Art of This Century is inseparable from Peggy Guggenheim’s claim to a place in the history of twentieth century art.
An inquiry into this museum-gallery’s importance for what was to emerge as a crucial period in the development of American painting is tantamount to assessing Peggy’s personal contribution to the ineffable grid of forces and influences that gave rise to Abstract Expressionism. The dual function of Art of This Century (a permanent collection and a selling gallery with temporary shows) aptly captures Peggy’s position on the crossroads between a European past and an American future. The permanent collection, installed with remarkable conceptual inventiveness in Frederick Kiesler’s outlandish Abstract, Surrealist, and Kinetic galleries, was a further tessera in the mosaic of the New York artists’ highly developed sensitivity to European art. The small temporary exhibition spaces, or Daylight Gallery, were the venue for the opportunities that Peggy provided for several of those same artists.
[…] Art of This Century took its name from the collection catalogue that Peggy published privately in 1942. She had begun this in the autumn of 1940 when her collection was temporarily stored (hidden may be a better word) in the Musée de Grenoble. […] Peggy’s collection was at that time (necessarily) limited to the period 1910 to 1942, beginning with high analytical Cubism. It was numerically small but qualitatively high, with works of Cubism, Futurism, Orphism, European abstraction (such as Suprematism, Constructivism, De Stijl), Metaphysical painting, Dada, Surrealism, and Purism as well as sculpture by Constantin Brancusi, Jean Arp, Alberto Giacometti, Henry Moore, Alexander Archipenko, Henri Laurens, and others. Naturally it did not yet include the Abstract Expressionist and post-war European components.
[…] Individual paintings and sculptures of the European avant-garde, available to the New York audience in 1942 with a captivating immediacy thanks to Kiesler’s environment at Art of This Century, were more compelling than illustrations in Minotaure or Cahiers d’Art. Picasso’s The Studio (1928), for example, was admired by Motherwell (“Perhaps the most important influence on my life in those first ten years in New York”). Artists “flocked” to see Miró’s Seated Woman II (1939) and Schwitters’s Maraak, Variation I (1930), with its encrusted objects, may have provoked Jackson Pollock and Lee Krasner into similar experiments.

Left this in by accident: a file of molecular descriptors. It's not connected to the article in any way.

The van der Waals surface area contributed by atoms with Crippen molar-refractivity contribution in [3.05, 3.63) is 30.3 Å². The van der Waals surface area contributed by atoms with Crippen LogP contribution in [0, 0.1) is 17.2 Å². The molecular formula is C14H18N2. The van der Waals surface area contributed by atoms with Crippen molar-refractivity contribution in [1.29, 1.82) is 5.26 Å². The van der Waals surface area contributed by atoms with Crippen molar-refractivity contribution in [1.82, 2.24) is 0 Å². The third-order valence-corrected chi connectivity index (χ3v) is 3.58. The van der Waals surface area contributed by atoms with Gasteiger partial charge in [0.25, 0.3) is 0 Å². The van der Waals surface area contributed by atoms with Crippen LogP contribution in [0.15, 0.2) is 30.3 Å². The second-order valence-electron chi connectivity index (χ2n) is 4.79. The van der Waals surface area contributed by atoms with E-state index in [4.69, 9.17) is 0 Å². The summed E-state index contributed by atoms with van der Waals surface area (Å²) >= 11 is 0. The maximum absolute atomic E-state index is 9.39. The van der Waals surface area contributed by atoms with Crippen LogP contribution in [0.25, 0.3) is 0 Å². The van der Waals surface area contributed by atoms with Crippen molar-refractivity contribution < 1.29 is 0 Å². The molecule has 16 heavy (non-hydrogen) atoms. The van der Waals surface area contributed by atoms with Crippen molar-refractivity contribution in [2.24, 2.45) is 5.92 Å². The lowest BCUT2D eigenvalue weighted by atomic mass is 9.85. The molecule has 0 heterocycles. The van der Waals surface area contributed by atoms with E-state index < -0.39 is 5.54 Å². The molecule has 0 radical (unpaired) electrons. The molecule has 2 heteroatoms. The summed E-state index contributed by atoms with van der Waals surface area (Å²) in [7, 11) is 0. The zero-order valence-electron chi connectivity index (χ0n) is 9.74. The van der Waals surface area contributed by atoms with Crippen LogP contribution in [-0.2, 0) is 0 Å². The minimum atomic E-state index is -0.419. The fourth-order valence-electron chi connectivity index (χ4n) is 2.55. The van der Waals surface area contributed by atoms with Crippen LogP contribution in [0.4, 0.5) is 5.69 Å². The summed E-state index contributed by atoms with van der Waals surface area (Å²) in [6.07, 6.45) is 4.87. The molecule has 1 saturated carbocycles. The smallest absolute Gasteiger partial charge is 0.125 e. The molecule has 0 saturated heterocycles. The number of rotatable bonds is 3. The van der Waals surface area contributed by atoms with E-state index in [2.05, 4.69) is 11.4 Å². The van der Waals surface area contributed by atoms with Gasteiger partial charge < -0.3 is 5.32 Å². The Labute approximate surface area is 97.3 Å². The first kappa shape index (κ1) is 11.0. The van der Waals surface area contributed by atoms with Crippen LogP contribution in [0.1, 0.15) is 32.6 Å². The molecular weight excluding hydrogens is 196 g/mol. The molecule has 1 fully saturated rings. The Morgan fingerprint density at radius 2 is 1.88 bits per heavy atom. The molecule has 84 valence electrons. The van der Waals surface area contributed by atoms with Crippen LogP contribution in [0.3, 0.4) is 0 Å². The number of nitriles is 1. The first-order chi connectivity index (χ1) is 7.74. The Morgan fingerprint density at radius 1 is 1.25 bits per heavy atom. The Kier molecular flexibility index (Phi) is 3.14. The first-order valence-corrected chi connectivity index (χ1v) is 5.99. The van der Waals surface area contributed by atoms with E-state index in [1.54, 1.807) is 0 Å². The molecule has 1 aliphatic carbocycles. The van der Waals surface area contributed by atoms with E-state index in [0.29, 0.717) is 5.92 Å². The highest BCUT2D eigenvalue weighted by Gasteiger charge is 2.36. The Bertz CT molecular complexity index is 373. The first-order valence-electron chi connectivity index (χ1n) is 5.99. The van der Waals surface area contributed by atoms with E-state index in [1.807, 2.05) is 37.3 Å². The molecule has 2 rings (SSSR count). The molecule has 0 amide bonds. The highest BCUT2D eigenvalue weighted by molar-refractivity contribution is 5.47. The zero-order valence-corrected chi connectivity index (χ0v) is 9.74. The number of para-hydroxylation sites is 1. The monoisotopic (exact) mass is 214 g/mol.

More generally, Art of This Century was a meeting place, one of those hang-outs that become retrospectively sanctified by the avant-garde ambience. Marius Bewley, the third in a series of four gallery assistants (Jimmy Ernst, Putzel, and Tom Dunn were the others), named in swift succession the following who frequented the gallery: André Breton (“around a great deal”); Yves Tanguy (“often”); Fernand Léger, Ossip Zadkine, and Marc Chagall, Matta, Pavel Tchelitchew (“was there a lot”); Marcel Duchamp (“frequently”); Man Ray (“once or twice”); Alfred Barr (“frequently”); Kiesler, Alexander Calder (“all the time”); James Johnson Sweeney (“would stay all day”); Robert Motherwell, Jean-Paul Sartre, Stanley William Hayter (“often”); Jackson Pollock, Gypsy Rose Lee, David Hare, Clyfford Still, Herbert Read (“spent a lot of time”); Mary McCarthy (“occasionally”), and so on. Leo Castelli, later renowned for his own gallery, enthused: “Peggy’s Gallery was a sensation! . . . You can’t realize what an impression it made. . . . Nothing of a similar nature has been done to compare with the exceptional space of that gallery and the extraordinary quality of Peggy’s paintings. . . . From photographs, you get only an idea of Peggy’s gallery. Even good photographs don’t do Art of This Century justice. It had to be seen. . . . the fact that Peggy went along with Kiesler’s idea was an extraordinary act of faith on her part.”
- Philip Rylands, “The Master and Marguerite”, The Story of Art of This Century (New York: Solomon R. Guggenheim Foundation, 2004)